by Catherine Vidler
Reviewed by BONNY CASSIDY
Readers of a contemporary online poetry journal like Mascara Literary Review are probably among those most comfortable with the idea that a poem can be found or generated in any manner of ways. We accept that modern poetics has become happily detached from the notion of authorial integrity. After Surrealism, Ern Malley and John Ashbery – and through their heirs, of which Australia has many including John Tranter and Michael Farrell – we continue to be delighted by automatic poetics of all kinds. This delight has only been stoked by the arrival of our creature, the WWW; which, when charged, speaks back to us in our own language.
And such delight sparkles in the first full-length collection of poems by Sydney writer and Snorkel founding editor Catherine Vidler. Furious Triangle is a dynamic combination of poems: electronically generated and found in non-literary material; imagistic lyric sequences; and concrete and typographical poems. While its selection does not always feel like the strongest possible showcase of Vidler’s skill, the book explores the compelling relationship between these modes within her work.
Its reader is immediately aware of motifs of star and numeral, which come to represent the lyric and abstract poles that guide Vidler’s writing. Numbers rule her titles, there are several poems about counting, and Vidler’s suite of source code poems is replete with numerals as typographic image and as symbol:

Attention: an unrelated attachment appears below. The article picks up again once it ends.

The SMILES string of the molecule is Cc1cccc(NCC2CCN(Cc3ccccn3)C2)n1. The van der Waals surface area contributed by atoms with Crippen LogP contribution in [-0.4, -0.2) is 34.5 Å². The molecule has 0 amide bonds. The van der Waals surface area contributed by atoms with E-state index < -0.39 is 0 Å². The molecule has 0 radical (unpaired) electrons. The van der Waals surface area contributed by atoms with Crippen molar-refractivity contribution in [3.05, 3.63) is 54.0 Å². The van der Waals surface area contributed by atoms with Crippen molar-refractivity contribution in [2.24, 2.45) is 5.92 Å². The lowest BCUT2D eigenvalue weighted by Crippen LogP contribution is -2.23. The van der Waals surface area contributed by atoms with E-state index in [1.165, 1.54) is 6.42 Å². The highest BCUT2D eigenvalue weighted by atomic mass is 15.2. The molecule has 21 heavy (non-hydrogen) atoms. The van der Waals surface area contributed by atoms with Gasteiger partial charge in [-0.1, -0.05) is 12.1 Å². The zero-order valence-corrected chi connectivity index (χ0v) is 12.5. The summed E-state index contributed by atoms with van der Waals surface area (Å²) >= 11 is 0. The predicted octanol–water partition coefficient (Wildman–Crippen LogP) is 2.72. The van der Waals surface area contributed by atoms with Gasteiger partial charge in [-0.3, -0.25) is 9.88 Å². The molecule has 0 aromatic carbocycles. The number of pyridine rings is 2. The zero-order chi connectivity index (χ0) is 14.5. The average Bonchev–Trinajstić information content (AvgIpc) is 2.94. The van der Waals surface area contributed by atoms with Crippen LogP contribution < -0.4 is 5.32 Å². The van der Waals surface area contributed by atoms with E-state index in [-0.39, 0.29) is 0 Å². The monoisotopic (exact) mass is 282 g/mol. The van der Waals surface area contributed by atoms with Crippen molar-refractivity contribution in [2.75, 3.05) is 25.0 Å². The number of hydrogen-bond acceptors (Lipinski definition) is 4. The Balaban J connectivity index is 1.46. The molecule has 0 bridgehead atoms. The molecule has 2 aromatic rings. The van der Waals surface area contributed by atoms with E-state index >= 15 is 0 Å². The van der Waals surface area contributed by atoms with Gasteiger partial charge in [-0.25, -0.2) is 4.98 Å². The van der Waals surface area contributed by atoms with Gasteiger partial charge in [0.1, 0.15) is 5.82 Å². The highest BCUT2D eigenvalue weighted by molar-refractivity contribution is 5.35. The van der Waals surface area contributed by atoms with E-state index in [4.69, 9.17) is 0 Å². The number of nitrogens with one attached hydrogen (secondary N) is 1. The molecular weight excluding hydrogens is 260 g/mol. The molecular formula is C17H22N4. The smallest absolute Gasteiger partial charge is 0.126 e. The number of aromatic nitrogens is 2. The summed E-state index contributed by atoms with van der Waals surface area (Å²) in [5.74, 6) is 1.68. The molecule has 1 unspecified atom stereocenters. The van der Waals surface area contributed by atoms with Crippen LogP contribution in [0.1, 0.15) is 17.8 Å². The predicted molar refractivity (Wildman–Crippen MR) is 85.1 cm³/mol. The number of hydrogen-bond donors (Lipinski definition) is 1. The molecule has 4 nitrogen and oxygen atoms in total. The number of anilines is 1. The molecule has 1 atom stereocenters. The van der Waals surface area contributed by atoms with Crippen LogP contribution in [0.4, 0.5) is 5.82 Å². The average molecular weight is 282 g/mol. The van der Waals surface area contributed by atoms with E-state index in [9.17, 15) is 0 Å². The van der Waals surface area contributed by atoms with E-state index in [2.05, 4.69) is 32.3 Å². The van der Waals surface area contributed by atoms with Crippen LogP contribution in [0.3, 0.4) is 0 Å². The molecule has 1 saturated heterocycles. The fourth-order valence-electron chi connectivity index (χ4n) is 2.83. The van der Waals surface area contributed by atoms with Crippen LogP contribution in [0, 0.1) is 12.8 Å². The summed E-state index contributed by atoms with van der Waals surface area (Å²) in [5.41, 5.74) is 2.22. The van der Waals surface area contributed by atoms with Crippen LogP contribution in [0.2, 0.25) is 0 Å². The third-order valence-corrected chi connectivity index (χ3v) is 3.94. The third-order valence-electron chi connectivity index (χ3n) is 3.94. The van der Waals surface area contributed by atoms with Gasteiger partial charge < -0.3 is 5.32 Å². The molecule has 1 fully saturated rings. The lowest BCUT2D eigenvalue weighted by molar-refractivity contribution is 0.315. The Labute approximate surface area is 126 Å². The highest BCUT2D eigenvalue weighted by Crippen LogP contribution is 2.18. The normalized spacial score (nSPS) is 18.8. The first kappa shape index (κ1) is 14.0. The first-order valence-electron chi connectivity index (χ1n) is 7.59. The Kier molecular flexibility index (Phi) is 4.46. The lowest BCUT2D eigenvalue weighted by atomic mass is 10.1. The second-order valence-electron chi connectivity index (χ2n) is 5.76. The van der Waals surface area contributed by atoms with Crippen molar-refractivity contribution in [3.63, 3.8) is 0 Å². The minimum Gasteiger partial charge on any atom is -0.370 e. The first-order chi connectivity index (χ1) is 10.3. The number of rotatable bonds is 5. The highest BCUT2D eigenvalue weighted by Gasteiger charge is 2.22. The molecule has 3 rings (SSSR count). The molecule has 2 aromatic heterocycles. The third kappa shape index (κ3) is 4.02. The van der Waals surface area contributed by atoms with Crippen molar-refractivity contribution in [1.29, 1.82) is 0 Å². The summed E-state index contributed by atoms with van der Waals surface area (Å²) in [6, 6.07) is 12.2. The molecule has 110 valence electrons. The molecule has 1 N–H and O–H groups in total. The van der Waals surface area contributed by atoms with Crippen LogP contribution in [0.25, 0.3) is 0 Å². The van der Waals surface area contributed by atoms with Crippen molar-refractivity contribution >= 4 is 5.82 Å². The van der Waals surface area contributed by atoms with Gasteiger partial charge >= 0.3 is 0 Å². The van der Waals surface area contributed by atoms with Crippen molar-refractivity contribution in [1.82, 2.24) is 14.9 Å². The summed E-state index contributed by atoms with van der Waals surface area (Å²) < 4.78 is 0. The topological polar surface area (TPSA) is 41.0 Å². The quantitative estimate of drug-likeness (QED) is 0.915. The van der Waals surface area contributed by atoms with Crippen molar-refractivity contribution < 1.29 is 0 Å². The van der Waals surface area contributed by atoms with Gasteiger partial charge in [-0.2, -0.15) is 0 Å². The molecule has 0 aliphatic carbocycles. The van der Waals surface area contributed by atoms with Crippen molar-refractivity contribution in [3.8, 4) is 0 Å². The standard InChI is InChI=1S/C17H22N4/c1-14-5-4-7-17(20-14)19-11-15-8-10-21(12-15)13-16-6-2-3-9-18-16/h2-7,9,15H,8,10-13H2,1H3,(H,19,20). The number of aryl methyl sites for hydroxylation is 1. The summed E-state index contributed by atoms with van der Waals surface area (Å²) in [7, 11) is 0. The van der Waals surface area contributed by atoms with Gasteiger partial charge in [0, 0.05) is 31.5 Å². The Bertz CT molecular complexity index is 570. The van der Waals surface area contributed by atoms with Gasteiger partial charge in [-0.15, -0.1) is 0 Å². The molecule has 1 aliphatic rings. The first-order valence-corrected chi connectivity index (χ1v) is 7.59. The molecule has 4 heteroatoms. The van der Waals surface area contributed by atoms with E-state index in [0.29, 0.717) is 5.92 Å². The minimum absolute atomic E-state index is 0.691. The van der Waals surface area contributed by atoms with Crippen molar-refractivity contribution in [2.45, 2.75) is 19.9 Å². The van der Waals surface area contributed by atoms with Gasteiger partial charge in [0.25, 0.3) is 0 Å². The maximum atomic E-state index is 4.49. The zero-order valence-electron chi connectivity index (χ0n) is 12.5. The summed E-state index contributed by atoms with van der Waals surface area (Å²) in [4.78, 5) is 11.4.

5: define SF_CENTER 1 # Star at center of image
define SF_MARK1 2 # Mark stars in first image
define SF_MARKALL 3 # Mark stars in all images
338: / / Consume any number of stars.
while ((c = in.read()) = = ‘*’)
At first it seems that numerals, like source codes, are an abstract language with which Vidler undermines the lyrical cliché of stars. But Vidler isn’t merely reminding us that poetic language is also a code denoting a correlative meaning; she’s also demonstrating that any code may be poetic, and does so repeatedly through electronic sources such as OneLook Reverse Dictionary and Google Poetry Robot utilised in Furious Triangle. A convention that has been most thoroughly exploited by Tranter, Vidler provides notes to the poems that not only allow but clearly invite the reader to research and “source” her poetic process.
However, in its fascination with the seeming consciousness of electronic language, Vidler’s work tells contemporary readers something else about the fallacy of authorship. It seems to suggest that intentionality isn’t a fallacy at all; or, at least, that we desperately wish for the fallacy to be disproved. Her source code poems are disturbing, because, for a fleeting moment the code appears to be alive and thinking, as though a voice was speaking out from within. It’s the combined voices of the poet and reader, of course, which drive the vehicle of language. This “triangle” is concretely illustrated in “10 two-word poems”:
The poem literally sets up: the intersection of language, which provides each original pair of words; the poet, who provides the suggestive parentheses; and the reader who enjoys the affect of the third, captured word. Each of these new or meta-words suggests between-ness, distance and ground, overlap and discovery. This poem and its counterpart, “20 one-word poems”, is a simple, quiet game one might play with a child – finding words within words. When I searched Wikipedia for “venn” I was reminded of high school “diagrams that show all possible logical relations between a finite collection of sets”. Vidler searches for this vortex in the most familiar and banal language codes.